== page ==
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periportal and perivenous hepatocytes isolated by digitonin/collagenase perfusion. Hepatology 1989, 9:22–28.CrossRefPubMed 44. Franke WW, Schmid E, Kartenbeck J, Mayer D, Hacker HJ, Bannasch Pinometostat cost P, Osborn M, Weber K, Denk H, Wanson JC, Drochmans P: Characterization of the intermediate-sized filaments in liver cells by immunfluorescence and electron microscopy. Biol Cell 1979, 34:99–110. 45. Zhao L, Burt AD: The diffuse stellate cell system. J Mol Histol 2007, 38:53–64.CrossRefPubMed 46. Tobias PS, Ulevitch RJ: Lipopolysaccharide binding protein and CD14 in LPS dependent macrophage activation. Immunobiology 1993, 187:227–232.PubMed Competing interests The authors declare that they have no competing Thymidine kinase interests. Authors’ contributions EU, JB and UU acquired, analysed and interpreted the data. JG made the confocal laser scanning microscopy and edited the figures. EU wrote the first draft of the manuscript and UU and RG co-wrote the final version. All authors have read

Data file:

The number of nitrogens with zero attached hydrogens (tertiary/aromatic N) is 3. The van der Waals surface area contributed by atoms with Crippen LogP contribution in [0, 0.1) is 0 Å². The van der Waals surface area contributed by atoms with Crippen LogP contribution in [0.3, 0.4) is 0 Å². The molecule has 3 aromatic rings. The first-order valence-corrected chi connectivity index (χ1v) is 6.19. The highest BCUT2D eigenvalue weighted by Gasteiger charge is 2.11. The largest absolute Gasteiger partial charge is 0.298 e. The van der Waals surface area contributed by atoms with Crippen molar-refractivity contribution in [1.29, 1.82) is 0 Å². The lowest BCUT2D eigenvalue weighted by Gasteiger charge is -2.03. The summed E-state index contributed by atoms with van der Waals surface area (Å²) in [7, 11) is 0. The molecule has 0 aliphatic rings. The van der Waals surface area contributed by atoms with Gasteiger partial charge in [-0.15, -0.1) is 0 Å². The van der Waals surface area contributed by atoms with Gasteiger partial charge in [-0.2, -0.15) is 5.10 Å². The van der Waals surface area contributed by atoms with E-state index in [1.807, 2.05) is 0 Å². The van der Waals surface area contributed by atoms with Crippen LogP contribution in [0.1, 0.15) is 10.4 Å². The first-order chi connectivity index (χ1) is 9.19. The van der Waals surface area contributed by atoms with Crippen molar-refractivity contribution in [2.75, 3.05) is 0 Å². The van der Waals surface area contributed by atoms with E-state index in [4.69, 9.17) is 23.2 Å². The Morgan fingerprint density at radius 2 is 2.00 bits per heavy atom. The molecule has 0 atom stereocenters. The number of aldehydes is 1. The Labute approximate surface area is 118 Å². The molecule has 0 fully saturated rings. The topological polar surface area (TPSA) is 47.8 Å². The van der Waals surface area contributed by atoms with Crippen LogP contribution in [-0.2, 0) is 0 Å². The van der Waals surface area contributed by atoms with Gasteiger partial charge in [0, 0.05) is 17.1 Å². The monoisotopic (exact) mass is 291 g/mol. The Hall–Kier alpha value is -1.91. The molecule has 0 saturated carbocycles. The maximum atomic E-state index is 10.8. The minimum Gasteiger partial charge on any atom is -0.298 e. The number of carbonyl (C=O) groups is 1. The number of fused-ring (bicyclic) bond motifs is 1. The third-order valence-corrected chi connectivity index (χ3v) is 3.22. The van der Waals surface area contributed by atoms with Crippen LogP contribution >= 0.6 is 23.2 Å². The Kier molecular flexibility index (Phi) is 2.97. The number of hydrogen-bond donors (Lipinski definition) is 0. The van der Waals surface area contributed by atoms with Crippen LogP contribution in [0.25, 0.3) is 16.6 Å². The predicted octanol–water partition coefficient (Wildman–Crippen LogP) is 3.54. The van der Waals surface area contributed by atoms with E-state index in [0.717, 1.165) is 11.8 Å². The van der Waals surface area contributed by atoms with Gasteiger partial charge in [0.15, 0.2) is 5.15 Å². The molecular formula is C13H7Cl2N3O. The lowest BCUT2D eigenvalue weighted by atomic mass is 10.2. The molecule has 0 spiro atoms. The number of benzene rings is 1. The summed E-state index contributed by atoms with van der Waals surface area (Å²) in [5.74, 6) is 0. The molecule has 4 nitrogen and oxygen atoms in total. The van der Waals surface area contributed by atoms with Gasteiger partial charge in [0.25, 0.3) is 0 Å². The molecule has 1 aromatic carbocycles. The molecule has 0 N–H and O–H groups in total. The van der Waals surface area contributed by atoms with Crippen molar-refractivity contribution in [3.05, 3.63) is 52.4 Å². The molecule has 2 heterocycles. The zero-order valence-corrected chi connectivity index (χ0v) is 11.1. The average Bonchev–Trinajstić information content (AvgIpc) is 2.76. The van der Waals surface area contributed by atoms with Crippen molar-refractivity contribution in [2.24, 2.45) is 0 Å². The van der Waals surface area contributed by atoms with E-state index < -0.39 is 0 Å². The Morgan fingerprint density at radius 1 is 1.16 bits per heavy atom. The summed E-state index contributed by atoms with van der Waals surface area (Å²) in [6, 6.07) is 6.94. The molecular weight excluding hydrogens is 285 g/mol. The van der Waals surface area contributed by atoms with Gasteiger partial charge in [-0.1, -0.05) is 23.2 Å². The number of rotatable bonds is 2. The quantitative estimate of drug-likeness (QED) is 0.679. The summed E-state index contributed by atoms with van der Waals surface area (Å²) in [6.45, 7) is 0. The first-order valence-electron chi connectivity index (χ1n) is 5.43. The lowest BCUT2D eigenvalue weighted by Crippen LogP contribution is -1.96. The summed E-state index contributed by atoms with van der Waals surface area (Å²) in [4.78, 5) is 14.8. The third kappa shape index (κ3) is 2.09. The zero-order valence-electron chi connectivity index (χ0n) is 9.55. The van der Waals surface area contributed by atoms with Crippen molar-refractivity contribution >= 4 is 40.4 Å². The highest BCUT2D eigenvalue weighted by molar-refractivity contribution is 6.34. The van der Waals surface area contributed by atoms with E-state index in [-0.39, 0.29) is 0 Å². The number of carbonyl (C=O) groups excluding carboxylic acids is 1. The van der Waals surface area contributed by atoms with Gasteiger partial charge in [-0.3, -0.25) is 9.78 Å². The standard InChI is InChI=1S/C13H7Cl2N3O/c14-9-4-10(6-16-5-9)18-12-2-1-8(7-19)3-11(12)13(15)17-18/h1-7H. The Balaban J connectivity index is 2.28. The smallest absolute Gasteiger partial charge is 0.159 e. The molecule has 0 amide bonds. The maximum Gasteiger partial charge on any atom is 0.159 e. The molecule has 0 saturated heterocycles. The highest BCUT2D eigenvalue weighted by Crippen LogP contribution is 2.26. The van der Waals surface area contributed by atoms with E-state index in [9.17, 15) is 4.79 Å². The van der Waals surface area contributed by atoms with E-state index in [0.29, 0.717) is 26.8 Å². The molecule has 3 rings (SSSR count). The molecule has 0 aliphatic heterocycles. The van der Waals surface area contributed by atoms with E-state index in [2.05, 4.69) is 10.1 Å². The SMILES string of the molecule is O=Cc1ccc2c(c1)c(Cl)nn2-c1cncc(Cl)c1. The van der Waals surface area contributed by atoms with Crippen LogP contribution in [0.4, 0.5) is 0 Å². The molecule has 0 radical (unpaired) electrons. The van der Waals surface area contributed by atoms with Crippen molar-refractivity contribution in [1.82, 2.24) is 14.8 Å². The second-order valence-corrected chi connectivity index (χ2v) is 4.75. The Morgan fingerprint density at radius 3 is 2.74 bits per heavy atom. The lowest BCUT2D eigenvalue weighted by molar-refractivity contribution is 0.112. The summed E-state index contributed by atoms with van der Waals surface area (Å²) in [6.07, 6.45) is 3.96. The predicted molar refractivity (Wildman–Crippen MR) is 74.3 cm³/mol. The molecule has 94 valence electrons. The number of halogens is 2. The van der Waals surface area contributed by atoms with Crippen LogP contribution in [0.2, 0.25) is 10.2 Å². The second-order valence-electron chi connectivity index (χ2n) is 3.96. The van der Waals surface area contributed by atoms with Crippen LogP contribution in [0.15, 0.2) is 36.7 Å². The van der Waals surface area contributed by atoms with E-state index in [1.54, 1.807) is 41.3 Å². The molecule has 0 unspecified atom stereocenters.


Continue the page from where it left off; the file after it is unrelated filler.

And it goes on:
and approved the manuscript.”
“Introduction Hepatitis C virus (HCV) is a major cause of chronic liver disease worldwide. The virus causes chronic infection in 80% of acutely HCV-infected patients; a subset of these individuals develop progressive liver injury leading to liver cirrhosis and/or hepatocellular carcinoma [1, 2]. Immune responses to HCV play Cyclopamine important roles at various stages of the infection. There is emerging evidence that the ability of acutely HCV-infected patients to control the primary HCV infection depends on the vigorous cellular immune reaction to the virus [3]. In the chronic phase of infection, immune responses determine the rate of progression of disease, both by limiting viral replication and by contributing to immunopathology. Livers from chronically HCV-infected individuals show T cell infiltration; however, these cells are not HCV specific and are unable to eradicate the virus [4].

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